So far this year stocks and bonds have been fairly tightly correlated. Not necessarily on a daily basis, but on a quarterly time frame it’s been near lockstep. Treasuries led the way down, getting smashed first with stocks following closely behind. In recent days that has tightened further to an almost one-to-one directional correlation even daily. Short term at least, there has been no diversification benefit from holding both.
The action underlying this activity isn’t immediately obvious, but when you also consider that everything else has been displaying the same pattern, including gold, copper, other commodities and realty, all arrows point to one thing: changes in the dollar itself – the common unit of measure we’re quoting prices in – are directly responsible. An increase in the market value of a dollar means that it takes fewer dollars to buy anything. Otherwise we’re left having to cobble up some spooky metaphysical conspiracy theory to explain why such disparate assets colluded to decide they would all join hands and jump off a cliff together.
Synthetic Systems thinks that’s about to change. Stocks and bonds go their separate ways, with stocks falling while bonds rise. But is there is fundamental case?
An appreciating dollar is exactly what the Fed needs in order to counter a depreciating dollar. The trouble is changes in the value of the dollar are not manifest in all prices at the same time. In broad strokes, they show up first in asset prices that are set in real time, tick-by-tick, such as stocks and bonds, and only later filter into consumer prices. We saw for example rampant price inflation in assets from 2008-2020, followed by a veritable explosion higher in 2020-2021, which finally catalyzed the spilling over into consumer prices in a big way towards the end of the latter crime frame.
It works the same way in reverse. We have to see evidence of dollar appreciation in the asset markets before consumer prices follow suit.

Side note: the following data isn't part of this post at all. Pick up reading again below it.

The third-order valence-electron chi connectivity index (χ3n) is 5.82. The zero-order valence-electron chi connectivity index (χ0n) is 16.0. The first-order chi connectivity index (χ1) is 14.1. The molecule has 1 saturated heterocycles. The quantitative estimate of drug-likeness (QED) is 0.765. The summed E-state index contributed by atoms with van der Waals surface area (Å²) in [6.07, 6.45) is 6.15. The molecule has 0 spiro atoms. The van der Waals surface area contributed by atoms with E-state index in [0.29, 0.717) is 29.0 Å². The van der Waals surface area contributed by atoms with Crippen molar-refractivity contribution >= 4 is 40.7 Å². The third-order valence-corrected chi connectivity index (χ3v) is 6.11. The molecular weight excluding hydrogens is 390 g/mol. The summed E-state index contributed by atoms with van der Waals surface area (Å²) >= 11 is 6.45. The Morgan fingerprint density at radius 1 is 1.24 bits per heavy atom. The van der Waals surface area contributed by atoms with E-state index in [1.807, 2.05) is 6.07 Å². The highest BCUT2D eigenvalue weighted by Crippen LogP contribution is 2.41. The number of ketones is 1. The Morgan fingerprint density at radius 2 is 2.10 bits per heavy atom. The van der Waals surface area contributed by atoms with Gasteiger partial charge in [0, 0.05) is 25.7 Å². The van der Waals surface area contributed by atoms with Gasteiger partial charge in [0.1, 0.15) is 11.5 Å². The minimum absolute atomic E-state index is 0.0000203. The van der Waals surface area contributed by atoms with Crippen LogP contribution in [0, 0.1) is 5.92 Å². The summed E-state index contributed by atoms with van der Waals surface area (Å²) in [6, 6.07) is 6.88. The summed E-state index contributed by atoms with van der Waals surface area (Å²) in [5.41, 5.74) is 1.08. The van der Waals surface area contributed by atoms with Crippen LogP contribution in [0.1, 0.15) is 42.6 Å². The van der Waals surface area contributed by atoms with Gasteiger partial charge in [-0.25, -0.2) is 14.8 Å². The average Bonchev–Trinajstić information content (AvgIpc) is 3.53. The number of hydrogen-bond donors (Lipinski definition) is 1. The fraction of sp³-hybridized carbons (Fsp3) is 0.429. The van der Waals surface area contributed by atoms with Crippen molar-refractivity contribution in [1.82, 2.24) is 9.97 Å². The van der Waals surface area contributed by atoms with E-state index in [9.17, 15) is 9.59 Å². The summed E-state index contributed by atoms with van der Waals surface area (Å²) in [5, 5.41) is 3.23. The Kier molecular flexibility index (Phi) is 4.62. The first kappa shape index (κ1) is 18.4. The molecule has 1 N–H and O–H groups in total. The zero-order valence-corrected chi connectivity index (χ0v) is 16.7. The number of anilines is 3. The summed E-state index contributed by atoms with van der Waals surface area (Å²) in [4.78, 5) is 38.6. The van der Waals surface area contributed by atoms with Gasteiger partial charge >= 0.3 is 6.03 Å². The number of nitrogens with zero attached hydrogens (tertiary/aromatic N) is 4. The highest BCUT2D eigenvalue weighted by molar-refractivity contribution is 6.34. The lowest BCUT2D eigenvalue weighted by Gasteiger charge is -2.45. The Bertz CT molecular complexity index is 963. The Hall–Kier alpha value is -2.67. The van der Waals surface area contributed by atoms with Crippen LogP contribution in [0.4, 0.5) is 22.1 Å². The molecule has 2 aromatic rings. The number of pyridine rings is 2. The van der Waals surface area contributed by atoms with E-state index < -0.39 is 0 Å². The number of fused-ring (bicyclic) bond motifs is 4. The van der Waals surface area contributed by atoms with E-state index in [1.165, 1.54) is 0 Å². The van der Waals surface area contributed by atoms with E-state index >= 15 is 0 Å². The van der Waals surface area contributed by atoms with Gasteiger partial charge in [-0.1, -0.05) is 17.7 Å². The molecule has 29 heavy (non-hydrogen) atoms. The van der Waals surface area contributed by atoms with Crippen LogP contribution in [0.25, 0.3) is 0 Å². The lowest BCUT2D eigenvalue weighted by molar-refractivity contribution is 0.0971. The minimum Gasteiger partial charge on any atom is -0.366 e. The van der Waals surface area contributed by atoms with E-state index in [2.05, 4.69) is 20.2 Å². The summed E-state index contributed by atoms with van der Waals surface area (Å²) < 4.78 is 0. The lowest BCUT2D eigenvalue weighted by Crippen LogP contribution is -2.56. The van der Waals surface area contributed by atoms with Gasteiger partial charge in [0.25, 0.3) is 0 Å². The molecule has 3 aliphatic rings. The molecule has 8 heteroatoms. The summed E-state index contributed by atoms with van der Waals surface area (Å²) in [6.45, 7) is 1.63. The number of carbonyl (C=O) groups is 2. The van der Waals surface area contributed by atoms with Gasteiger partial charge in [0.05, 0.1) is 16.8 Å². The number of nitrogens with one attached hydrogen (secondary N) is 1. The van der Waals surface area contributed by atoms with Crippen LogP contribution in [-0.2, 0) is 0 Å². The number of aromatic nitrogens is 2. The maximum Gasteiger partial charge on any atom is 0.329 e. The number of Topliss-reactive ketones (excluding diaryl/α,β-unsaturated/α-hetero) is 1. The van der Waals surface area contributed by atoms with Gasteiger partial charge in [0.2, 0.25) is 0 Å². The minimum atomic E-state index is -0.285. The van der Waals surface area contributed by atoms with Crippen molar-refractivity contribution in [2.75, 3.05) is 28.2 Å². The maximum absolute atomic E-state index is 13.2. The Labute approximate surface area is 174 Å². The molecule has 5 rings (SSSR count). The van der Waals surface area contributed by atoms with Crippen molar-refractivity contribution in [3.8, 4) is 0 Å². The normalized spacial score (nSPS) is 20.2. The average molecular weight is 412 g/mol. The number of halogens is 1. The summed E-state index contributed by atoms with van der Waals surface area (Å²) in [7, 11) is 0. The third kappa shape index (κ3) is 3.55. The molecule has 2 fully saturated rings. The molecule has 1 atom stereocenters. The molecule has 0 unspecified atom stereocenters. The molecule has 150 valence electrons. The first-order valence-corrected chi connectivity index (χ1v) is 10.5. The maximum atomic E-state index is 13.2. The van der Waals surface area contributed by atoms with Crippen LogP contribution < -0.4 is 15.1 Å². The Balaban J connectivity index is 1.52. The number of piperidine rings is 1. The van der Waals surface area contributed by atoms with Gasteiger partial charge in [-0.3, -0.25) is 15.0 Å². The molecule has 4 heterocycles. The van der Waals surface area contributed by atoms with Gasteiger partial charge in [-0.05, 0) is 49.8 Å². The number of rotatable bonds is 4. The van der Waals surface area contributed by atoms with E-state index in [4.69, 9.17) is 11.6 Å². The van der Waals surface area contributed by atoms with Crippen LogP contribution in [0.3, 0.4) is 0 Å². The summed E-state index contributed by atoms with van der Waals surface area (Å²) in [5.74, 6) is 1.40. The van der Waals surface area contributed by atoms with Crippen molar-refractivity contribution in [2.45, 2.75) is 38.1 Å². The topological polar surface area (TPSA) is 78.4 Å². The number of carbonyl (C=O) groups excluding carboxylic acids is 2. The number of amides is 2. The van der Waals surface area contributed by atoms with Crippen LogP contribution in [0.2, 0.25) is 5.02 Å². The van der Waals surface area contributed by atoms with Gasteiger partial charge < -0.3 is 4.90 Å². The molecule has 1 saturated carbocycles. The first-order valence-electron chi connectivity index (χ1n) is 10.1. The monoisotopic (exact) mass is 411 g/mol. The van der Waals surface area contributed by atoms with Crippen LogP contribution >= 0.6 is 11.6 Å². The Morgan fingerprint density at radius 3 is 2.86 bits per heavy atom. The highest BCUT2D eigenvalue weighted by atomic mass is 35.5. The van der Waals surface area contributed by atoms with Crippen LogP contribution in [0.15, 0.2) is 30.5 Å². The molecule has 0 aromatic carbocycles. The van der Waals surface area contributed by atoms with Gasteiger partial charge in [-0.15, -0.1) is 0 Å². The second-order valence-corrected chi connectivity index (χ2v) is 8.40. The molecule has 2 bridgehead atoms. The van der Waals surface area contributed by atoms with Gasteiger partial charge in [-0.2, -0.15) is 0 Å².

But for stocks and bonds to decouple, the sequence has to manifest between assets as well. What would cause that? Whereas changes in the time value of money have been the dominant factor so far, affecting both stocks and bonds, something has to affect stocks differently for them to decouple. That something is likely to be corporate profits.
There’s every reason to suspect that’s just what we’ll see. Unit labor costs are surging on a historically tight labor market, with labor demand far outstripping supply. At the same time, tight money is beginning to constrain revenues, and higher rates mean higher carrying costs of corporate debt accumulated over years of much lower rates. If I am right, analysts’ estimates of corporate earnings will decline sharply, likely in the coming quarter.
This will put additional downward pressure on stock prices. It will also be amplified by corporate leverage … stocks embed an effective short position in bonds. So once the decoupling gets rolling, it’s likely to be profound. This will ultimately provoke the Fed pivot prematurely anticipated last month, with bond yields falling and prices rising. The Fed Put, having been suspended in favor of a Fed Call, will eventually be reinstated.
That leaves the question of timing. Don’t expect the resurrection of the Fed Put to immediately resuscitate stocks. Recall in 2008 the Fed had actually started to cut rates in September 2007, before stocks topped, let alone before they bottomed. The best we can do there is SS, which sees this decoupling develop around the end of this month. That there is an FOMC announcement due September 21 may or may not be a coincidence.